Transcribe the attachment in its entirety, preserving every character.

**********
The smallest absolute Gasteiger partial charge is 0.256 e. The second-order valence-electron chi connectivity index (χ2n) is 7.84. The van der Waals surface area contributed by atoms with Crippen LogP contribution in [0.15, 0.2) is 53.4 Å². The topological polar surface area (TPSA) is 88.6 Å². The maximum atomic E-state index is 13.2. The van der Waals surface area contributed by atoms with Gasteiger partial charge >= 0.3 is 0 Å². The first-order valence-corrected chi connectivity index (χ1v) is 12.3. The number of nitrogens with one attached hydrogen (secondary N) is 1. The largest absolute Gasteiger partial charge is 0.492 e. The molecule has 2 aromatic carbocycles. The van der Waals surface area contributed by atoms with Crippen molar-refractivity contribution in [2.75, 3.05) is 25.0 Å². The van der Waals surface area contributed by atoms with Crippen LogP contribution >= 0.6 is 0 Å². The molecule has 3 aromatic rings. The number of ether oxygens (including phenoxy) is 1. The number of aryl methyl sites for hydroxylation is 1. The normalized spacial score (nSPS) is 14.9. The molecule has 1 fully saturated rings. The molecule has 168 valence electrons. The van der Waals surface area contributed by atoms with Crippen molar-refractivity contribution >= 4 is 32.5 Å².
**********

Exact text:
The smallest absolute Gasteiger partial charge is 0.256 e. The second-order valence-electron chi connectivity index (χ2n) is 7.84. The van der Waals surface area contributed by atoms with Crippen LogP contribution in [0.15, 0.2) is 53.4 Å². The topological polar surface area (TPSA) is 88.6 Å². The maximum atomic E-state index is 13.2. The van der Waals surface area contributed by atoms with Gasteiger partial charge >= 0.3 is 0 Å². The first-order valence-corrected chi connectivity index (χ1v) is 12.3. The number of nitrogens with one attached hydrogen (secondary N) is 1. The largest absolute Gasteiger partial charge is 0.492 e. The molecule has 2 aromatic carbocycles. The van der Waals surface area contributed by atoms with Crippen molar-refractivity contribution in [2.75, 3.05) is 25.0 Å². The van der Waals surface area contributed by atoms with Crippen LogP contribution >= 0.6 is 0 Å². The molecule has 3 aromatic rings. The number of ether oxygens (including phenoxy) is 1. The number of aryl methyl sites for hydroxylation is 1. The normalized spacial score (nSPS) is 14.9. The molecule has 1 fully saturated rings. The molecule has 168 valence electrons. The van der Waals surface area contributed by atoms with Crippen molar-refractivity contribution >= 4 is 32.5 Å².